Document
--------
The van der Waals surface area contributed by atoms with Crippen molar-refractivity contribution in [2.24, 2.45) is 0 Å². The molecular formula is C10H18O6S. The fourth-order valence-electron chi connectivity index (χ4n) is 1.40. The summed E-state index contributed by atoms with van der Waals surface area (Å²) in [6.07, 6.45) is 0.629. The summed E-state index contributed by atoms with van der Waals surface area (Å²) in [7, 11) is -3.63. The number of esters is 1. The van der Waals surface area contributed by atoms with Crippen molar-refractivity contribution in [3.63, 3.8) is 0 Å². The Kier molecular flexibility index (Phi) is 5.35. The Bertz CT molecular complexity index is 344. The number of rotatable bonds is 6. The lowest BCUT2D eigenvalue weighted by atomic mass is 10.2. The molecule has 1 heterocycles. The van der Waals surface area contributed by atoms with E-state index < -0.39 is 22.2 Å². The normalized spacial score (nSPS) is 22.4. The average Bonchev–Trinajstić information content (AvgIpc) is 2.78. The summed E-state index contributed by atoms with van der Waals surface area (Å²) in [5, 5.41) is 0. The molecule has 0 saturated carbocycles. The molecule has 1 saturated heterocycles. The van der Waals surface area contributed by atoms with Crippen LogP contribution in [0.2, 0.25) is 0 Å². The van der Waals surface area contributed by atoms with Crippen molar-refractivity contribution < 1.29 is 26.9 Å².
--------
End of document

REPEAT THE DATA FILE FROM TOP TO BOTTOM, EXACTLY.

The van der Waals surface area contributed by atoms with Crippen molar-refractivity contribution in [2.24, 2.45) is 0 Å². The molecular formula is C10H18O6S. The fourth-order valence-electron chi connectivity index (χ4n) is 1.40. The summed E-state index contributed by atoms with van der Waals surface area (Å²) in [6.07, 6.45) is 0.629. The summed E-state index contributed by atoms with van der Waals surface area (Å²) in [7, 11) is -3.63. The number of esters is 1. The van der Waals surface area contributed by atoms with Crippen molar-refractivity contribution in [3.63, 3.8) is 0 Å². The Kier molecular flexibility index (Phi) is 5.35. The Bertz CT molecular complexity index is 344. The number of rotatable bonds is 6. The lowest BCUT2D eigenvalue weighted by atomic mass is 10.2. The molecule has 1 heterocycles. The van der Waals surface area contributed by atoms with E-state index < -0.39 is 22.2 Å². The normalized spacial score (nSPS) is 22.4. The average Bonchev–Trinajstić information content (AvgIpc) is 2.78. The summed E-state index contributed by atoms with van der Waals surface area (Å²) in [5, 5.41) is 0. The molecule has 0 saturated carbocycles. The molecule has 1 saturated heterocycles. The van der Waals surface area contributed by atoms with Crippen LogP contribution in [0.2, 0.25) is 0 Å². The van der Waals surface area contributed by atoms with Crippen molar-refractivity contribution < 1.29 is 26.9 Å².